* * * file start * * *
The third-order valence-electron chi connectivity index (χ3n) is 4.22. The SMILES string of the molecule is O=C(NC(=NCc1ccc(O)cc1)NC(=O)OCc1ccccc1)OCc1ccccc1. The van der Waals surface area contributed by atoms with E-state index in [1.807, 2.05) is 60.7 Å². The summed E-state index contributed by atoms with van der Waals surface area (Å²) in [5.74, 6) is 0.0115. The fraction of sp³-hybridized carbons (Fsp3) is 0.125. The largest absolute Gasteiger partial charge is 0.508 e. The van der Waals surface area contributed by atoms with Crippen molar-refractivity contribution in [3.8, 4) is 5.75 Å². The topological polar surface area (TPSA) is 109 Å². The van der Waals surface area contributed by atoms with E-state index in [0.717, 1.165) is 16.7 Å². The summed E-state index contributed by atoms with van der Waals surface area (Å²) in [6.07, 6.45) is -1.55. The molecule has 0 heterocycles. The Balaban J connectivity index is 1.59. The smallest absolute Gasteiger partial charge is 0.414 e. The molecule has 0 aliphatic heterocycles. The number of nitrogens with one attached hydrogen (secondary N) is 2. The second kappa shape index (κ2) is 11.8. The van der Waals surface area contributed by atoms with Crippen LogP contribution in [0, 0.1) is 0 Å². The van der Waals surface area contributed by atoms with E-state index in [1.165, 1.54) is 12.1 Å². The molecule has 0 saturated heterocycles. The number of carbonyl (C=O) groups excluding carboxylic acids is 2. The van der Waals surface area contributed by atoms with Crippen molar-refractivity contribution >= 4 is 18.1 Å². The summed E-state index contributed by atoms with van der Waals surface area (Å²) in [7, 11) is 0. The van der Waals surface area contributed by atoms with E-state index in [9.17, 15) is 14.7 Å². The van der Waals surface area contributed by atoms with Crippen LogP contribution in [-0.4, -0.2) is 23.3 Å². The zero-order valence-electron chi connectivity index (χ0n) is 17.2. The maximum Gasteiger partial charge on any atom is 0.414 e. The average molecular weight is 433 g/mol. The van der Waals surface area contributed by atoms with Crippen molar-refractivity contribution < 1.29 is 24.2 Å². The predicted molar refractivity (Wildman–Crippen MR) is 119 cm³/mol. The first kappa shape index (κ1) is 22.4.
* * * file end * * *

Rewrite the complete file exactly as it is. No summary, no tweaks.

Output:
The third-order valence-electron chi connectivity index (χ3n) is 4.22. The SMILES string of the molecule is O=C(NC(=NCc1ccc(O)cc1)NC(=O)OCc1ccccc1)OCc1ccccc1. The van der Waals surface area contributed by atoms with E-state index in [1.807, 2.05) is 60.7 Å². The summed E-state index contributed by atoms with van der Waals surface area (Å²) in [5.74, 6) is 0.0115. The fraction of sp³-hybridized carbons (Fsp3) is 0.125. The largest absolute Gasteiger partial charge is 0.508 e. The van der Waals surface area contributed by atoms with Crippen molar-refractivity contribution in [3.8, 4) is 5.75 Å². The topological polar surface area (TPSA) is 109 Å². The van der Waals surface area contributed by atoms with E-state index in [0.717, 1.165) is 16.7 Å². The summed E-state index contributed by atoms with van der Waals surface area (Å²) in [6.07, 6.45) is -1.55. The molecule has 0 heterocycles. The Balaban J connectivity index is 1.59. The smallest absolute Gasteiger partial charge is 0.414 e. The molecule has 0 aliphatic heterocycles. The number of nitrogens with one attached hydrogen (secondary N) is 2. The second kappa shape index (κ2) is 11.8. The van der Waals surface area contributed by atoms with Crippen LogP contribution in [0, 0.1) is 0 Å². The van der Waals surface area contributed by atoms with E-state index in [1.165, 1.54) is 12.1 Å². The molecule has 0 saturated heterocycles. The number of carbonyl (C=O) groups excluding carboxylic acids is 2. The van der Waals surface area contributed by atoms with Crippen molar-refractivity contribution >= 4 is 18.1 Å². The summed E-state index contributed by atoms with van der Waals surface area (Å²) in [7, 11) is 0. The van der Waals surface area contributed by atoms with E-state index in [9.17, 15) is 14.7 Å². The van der Waals surface area contributed by atoms with Crippen LogP contribution in [-0.4, -0.2) is 23.3 Å². The zero-order valence-electron chi connectivity index (χ0n) is 17.2. The maximum Gasteiger partial charge on any atom is 0.414 e. The average molecular weight is 433 g/mol. The van der Waals surface area contributed by atoms with Crippen molar-refractivity contribution < 1.29 is 24.2 Å². The predicted molar refractivity (Wildman–Crippen MR) is 119 cm³/mol. The first kappa shape index (κ1) is 22.4.